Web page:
Single by Selena
from the album Selena
Released September 14, 1989
Format CD 7" single
Recorded 1988
Genre Latin
Length 3:11
Label EMI
Writer(s) Hachidai Nakamura
Producer A.B. Quintanilla III
Selena singles chronology
"Amame, Quiereme"

"Sukiyaki" (English: I Shall Walk Looking Up) is a single released by Selena in 1989. It was released as the fourth single from the 1989 self-titled album Selena. The song received much airplay at the time of release. It was a Spanish version of the song (featuring the lyrics written by Janice Marie Johnson translated into Spanish).

It was released as a single in the United States and Japan. It was included in several of Selena's greatest hits packages before and after her death.

Other uses

Rapper Slick Rick sang a verse of the Taste of Honey version of the song on his and Doug E. Fresh's hit 1985 song, "La Di Da Di"; he sang it from the perspective of an older woman who was infatuated with Rick. The rap duo Salt-n-Pepa then sang a similar verse on their own 1985 debut single, "The Show Stopper", which was a response to both "La Di Da Di" and the single to which it served as a B-side, The Show. Snoop Dogg included the verse in his 1993 cover of "La Di Da Di", titled "Lodi Dodi." Slick Rick also sang the verse in a guest appearance on Will Smith's 1999 song "So Fresh." Possibly in homage to Slick Rick, the verse has also been included, in whole or in parts, on other hip-hop and R&B songs, including Bone Thugs-N-Harmony's "Bless Da 40 Oz." and Raphael Saadiq's 1995 hit "Ask Of You." Mary J. Blige's 1997 song "Everything" Wii Music also includes this song in the handbell harmony section. Bob Dylan has also used the song as an instrumental prelude to his concerts circa mid-1980's.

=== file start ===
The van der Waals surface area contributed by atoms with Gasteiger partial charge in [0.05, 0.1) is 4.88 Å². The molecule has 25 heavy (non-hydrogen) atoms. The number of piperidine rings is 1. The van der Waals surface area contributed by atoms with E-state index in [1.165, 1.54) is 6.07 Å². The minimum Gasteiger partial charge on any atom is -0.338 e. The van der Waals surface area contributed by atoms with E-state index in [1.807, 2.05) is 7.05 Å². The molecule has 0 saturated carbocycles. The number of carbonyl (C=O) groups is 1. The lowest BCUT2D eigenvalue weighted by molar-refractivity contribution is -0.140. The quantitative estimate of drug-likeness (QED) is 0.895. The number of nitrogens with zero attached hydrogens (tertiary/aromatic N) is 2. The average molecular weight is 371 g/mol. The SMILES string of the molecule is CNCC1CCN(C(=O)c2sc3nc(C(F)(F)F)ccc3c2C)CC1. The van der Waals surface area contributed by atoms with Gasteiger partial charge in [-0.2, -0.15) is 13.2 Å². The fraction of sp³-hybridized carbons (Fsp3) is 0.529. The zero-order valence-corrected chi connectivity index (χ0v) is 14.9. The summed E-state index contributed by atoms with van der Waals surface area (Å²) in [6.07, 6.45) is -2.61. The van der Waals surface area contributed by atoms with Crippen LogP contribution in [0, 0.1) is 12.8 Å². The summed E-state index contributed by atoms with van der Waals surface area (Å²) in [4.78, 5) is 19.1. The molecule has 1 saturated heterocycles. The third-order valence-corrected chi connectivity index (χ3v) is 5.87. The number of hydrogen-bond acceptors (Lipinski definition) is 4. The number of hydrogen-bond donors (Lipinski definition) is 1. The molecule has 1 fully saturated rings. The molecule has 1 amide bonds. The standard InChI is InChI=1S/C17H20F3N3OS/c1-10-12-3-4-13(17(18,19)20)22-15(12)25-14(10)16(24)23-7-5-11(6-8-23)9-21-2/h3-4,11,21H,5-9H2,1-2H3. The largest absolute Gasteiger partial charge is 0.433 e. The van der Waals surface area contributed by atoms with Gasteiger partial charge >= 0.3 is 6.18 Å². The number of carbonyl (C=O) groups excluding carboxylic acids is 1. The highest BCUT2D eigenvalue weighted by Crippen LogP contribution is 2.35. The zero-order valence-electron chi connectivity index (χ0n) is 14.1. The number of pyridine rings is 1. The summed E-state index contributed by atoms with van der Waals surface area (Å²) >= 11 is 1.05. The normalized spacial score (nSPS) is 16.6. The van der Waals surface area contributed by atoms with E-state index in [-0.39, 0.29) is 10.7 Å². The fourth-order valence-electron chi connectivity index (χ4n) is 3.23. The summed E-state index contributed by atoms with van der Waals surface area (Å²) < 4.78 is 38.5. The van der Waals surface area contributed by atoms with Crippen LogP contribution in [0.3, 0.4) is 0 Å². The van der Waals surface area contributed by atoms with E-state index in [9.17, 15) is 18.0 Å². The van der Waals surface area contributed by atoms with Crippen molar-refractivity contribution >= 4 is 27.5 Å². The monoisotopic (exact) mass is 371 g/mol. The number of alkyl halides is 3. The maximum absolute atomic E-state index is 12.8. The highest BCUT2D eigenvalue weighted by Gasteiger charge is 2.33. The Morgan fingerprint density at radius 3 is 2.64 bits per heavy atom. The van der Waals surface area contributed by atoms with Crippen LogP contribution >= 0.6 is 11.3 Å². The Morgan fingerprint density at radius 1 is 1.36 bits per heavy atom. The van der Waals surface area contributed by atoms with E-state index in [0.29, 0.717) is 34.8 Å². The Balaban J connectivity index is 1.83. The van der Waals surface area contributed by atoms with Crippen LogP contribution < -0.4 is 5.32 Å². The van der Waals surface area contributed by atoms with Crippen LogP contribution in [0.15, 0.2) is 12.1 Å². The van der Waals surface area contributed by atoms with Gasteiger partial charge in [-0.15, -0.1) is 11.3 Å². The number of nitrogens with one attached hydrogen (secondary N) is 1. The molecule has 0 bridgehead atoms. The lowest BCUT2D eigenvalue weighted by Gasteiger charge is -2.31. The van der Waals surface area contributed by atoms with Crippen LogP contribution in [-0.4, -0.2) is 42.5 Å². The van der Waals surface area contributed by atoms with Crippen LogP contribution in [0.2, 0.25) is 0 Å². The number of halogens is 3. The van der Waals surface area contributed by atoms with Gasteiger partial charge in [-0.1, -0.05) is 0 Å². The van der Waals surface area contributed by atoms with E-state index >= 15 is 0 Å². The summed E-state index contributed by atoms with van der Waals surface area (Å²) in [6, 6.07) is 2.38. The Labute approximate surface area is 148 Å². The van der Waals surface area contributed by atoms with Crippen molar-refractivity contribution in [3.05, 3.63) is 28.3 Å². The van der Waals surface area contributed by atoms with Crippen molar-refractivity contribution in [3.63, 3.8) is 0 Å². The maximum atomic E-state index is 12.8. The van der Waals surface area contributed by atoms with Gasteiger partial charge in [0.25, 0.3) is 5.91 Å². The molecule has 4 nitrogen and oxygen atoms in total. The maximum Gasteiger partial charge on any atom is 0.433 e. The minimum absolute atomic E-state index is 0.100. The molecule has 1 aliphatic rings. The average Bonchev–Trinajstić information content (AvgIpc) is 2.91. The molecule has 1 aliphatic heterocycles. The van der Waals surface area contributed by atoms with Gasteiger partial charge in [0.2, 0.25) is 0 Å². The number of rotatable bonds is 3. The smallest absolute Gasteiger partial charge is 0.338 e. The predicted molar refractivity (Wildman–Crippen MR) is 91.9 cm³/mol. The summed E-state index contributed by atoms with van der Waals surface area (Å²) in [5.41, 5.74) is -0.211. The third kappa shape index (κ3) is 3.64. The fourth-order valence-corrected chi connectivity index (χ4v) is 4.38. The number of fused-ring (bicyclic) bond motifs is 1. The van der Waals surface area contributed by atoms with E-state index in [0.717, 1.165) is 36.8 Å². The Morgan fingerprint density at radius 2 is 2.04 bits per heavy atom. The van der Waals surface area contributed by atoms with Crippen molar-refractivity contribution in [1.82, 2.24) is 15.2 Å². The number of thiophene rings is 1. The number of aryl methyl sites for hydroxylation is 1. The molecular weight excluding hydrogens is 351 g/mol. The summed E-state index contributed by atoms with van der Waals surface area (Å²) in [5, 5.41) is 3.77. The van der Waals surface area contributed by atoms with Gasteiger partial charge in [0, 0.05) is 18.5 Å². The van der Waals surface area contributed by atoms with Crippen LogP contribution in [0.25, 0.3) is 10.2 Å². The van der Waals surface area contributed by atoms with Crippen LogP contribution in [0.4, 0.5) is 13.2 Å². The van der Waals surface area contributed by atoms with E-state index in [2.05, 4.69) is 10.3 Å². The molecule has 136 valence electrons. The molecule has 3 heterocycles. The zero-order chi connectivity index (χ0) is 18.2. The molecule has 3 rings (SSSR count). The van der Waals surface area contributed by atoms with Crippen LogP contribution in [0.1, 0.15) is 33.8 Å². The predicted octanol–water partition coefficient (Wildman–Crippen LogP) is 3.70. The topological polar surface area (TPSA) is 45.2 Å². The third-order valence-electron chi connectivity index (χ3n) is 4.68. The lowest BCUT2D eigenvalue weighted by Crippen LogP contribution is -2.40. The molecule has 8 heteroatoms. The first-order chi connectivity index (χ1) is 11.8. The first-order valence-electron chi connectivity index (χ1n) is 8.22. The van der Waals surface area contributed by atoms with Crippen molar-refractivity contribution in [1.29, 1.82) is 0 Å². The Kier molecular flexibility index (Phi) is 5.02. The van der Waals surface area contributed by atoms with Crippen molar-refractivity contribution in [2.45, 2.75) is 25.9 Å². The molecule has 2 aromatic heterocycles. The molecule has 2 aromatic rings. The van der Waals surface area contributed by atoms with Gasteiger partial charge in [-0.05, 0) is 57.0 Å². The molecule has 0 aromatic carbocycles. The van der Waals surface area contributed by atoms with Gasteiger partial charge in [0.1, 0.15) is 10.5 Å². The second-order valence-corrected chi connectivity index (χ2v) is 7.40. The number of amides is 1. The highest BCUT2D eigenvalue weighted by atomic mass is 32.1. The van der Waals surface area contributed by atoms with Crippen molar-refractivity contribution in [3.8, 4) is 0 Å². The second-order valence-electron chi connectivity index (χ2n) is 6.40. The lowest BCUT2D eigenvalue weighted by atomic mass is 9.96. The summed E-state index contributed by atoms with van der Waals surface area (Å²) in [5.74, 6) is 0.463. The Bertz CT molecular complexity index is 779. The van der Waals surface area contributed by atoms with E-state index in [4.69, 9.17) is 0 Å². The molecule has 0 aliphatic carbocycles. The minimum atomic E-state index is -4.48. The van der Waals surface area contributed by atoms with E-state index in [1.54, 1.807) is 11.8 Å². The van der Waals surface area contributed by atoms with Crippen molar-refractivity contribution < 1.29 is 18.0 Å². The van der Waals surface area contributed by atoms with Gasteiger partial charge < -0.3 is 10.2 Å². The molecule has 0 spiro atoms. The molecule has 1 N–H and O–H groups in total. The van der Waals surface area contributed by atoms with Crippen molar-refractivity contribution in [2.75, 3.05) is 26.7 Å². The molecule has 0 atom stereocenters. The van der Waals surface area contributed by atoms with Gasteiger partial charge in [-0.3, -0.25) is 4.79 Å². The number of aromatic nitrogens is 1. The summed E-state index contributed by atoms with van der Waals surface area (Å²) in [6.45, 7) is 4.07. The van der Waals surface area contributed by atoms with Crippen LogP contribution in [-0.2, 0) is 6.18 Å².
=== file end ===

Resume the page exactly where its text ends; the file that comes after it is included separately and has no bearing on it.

On March 16, 1999, Japan Post issued a stamp commemorating this song.[6] The stamp is listed in the Scott Standard Postage Stamp Catalogue as Japan number 2666 with a face value of 50 yen.


Preceded by
"It's My Party" by Lesley Gore
Billboard Hot 100 number-one single (Kyu Sakamoto version)
June 15, 1963 (3 weeks)
Succeeded by
"Easier Said Than Done" by The Essex
Preceded by
"Being with You" by Smokey Robinson
Billboard Hot Soul Singles number-one single (A Taste of Honey version)
May 9, 1981
Succeeded by
"A Woman Needs Love (Just Like You Do)" by Ray Parker, Jr. & Raydio